It's a good idea to uncomment the security = user line in the smb.conf file to add some security (and if you do want security, you should set guest ok in the above example to no). And, if you have a proper Windows network, you should change the workgroup name in the smb.conf file to the actual name of your Windows workgroup.
As with NFS, you can enter a lot more settings in the smb.conf file to tweak things just the way you want them. The default file is filled with examples, and the Samba documentation goes into even greater detail.
DAAP, in case you are interested, stands for Digital Audio Access Protocol. An older, but serviceable, standalone DAAP server for Linux is mt-daapd, also known as the Firefly Media Server. Unfortunately, it is not under active development. Some forks are in the works (which aren't in the Ubuntu repositories yet), so maybe the situation will improve in the future. To install it, do the following:
sudo apt-get install mt-daapd
After installing mt-daapd, set the password for the admin account in the /etc/mt-daapd.conf file. Technically, the password already is set, but it's good practice to change it. You can tweak other settings in the file, but the GUI is easier.
After changing the password, restart mt-daapd with:
sudo /etc/init.d/mt-daapd restart
Then, go to the Web interface to configure it: http://trimslice:3689 (replace “trimslice” in the URL with the correct IP address or name).
The configuration page is simple and self-explanatory. You can set the name, change the admin password and set a password for listening to the music (in case you don't want to share your collection of classic Dr. Who music with everyone on your network). You also set which folder or folders contain your music (multiple folders can be specified). Finally, you can configure how often to have mt-daapd rescan your music folder(s).
Once the changes are to your liking, pressing the Save button saves the settings to the /etc/mt-daapd.conf file. But, the GUI is there so you might as well use it.
All should be well and good at this point. Unfortunately, mt-daapd, as packaged in the repository the Trim-Slice uses, does not support FLAC files. If your collection is mostly MP3 files, that won't be an issue. If it is an issue, your options are to compile your own, live with the limitation or find an alternative.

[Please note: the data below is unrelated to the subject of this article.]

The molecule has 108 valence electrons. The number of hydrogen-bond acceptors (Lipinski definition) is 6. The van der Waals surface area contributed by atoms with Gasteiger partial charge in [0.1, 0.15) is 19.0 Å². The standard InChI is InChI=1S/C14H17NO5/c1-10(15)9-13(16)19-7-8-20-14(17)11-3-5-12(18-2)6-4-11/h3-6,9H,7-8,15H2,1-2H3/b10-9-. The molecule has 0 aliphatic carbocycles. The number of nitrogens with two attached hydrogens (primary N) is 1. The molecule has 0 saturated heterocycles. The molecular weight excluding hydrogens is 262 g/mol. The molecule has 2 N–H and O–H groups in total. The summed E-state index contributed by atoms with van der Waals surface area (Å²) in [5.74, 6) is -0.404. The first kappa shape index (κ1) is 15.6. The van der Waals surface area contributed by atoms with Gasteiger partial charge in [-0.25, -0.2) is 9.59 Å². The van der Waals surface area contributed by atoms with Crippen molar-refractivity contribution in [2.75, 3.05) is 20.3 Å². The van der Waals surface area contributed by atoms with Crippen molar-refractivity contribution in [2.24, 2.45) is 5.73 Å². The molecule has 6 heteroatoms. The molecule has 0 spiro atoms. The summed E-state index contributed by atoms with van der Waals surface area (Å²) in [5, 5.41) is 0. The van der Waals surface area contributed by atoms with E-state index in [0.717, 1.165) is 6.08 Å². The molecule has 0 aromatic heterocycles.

For serving up video files to my PS3, I use the MediaTomb UPnP media server. Or at least, I would, if I didn't have the Popcorn Hour. MediaTomb, like mt-daapd, is a nice piece of software and works just fine for what it does, but devices like the PS3 can be very picky about what file types they will support. On-the-fly transcoding (supported by both mt-daapd and MediaTomb) can eliminate some of these issues, especially with audio files (for example, by transcoding a FLAC file to WAV while it is being transferred, so that iTunes can play it). Transcoding isn't practical for video files though. It can be done, but the CPU requirements are hefty to say the least, especially when you start talking about 720p and larger video files.
Limitations aside, installing and configuring MediaTomb is similar to mt-daapd. First, enter the following:
sudo apt-get install mediatomb-daemon
After the install completes, edit the /etc/mediatomb/config.xml file to enable the graphical user interface (GUI) and set the default user and password. To do this, change enabled="no" in the following lines to enabled="yes" (both of them), and set the password to something more secure:
<ui enabled="no" show-tooltips="yes"> <accounts enabled="no" session-timeout="30"> <account user="mediatomb" password="mediatomb"/>
The above lines should be near the top of the file. Save the file, and restart the server with: